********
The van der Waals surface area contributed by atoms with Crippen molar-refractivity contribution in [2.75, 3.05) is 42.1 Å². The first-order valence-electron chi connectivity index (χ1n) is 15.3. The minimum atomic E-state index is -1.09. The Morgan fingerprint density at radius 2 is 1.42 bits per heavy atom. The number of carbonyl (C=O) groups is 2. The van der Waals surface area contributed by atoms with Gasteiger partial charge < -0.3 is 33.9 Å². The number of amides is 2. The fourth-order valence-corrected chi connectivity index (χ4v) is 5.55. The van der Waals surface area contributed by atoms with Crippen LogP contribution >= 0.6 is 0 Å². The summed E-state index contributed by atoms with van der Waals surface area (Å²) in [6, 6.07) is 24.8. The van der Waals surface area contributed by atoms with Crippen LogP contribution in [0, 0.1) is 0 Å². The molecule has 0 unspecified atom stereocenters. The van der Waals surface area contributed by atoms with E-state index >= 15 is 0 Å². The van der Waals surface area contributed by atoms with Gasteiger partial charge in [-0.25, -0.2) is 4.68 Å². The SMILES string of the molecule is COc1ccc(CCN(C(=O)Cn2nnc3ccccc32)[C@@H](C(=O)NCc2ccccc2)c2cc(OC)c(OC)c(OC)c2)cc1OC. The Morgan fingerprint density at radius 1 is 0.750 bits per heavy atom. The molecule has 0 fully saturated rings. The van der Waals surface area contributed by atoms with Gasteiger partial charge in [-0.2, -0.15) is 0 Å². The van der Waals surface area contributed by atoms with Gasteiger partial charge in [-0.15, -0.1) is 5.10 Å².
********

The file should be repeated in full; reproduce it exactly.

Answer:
The van der Waals surface area contributed by atoms with Crippen molar-refractivity contribution in [2.75, 3.05) is 42.1 Å². The first-order valence-electron chi connectivity index (χ1n) is 15.3. The minimum atomic E-state index is -1.09. The Morgan fingerprint density at radius 2 is 1.42 bits per heavy atom. The number of carbonyl (C=O) groups is 2. The van der Waals surface area contributed by atoms with Gasteiger partial charge < -0.3 is 33.9 Å². The number of amides is 2. The fourth-order valence-corrected chi connectivity index (χ4v) is 5.55. The van der Waals surface area contributed by atoms with Crippen LogP contribution >= 0.6 is 0 Å². The summed E-state index contributed by atoms with van der Waals surface area (Å²) in [6, 6.07) is 24.8. The van der Waals surface area contributed by atoms with Crippen LogP contribution in [0, 0.1) is 0 Å². The molecule has 0 unspecified atom stereocenters. The van der Waals surface area contributed by atoms with E-state index >= 15 is 0 Å². The van der Waals surface area contributed by atoms with Gasteiger partial charge in [-0.25, -0.2) is 4.68 Å². The SMILES string of the molecule is COc1ccc(CCN(C(=O)Cn2nnc3ccccc32)[C@@H](C(=O)NCc2ccccc2)c2cc(OC)c(OC)c(OC)c2)cc1OC. The Morgan fingerprint density at radius 1 is 0.750 bits per heavy atom. The molecule has 0 fully saturated rings. The van der Waals surface area contributed by atoms with Gasteiger partial charge in [-0.2, -0.15) is 0 Å². The van der Waals surface area contributed by atoms with Gasteiger partial charge in [-0.15, -0.1) is 5.10 Å².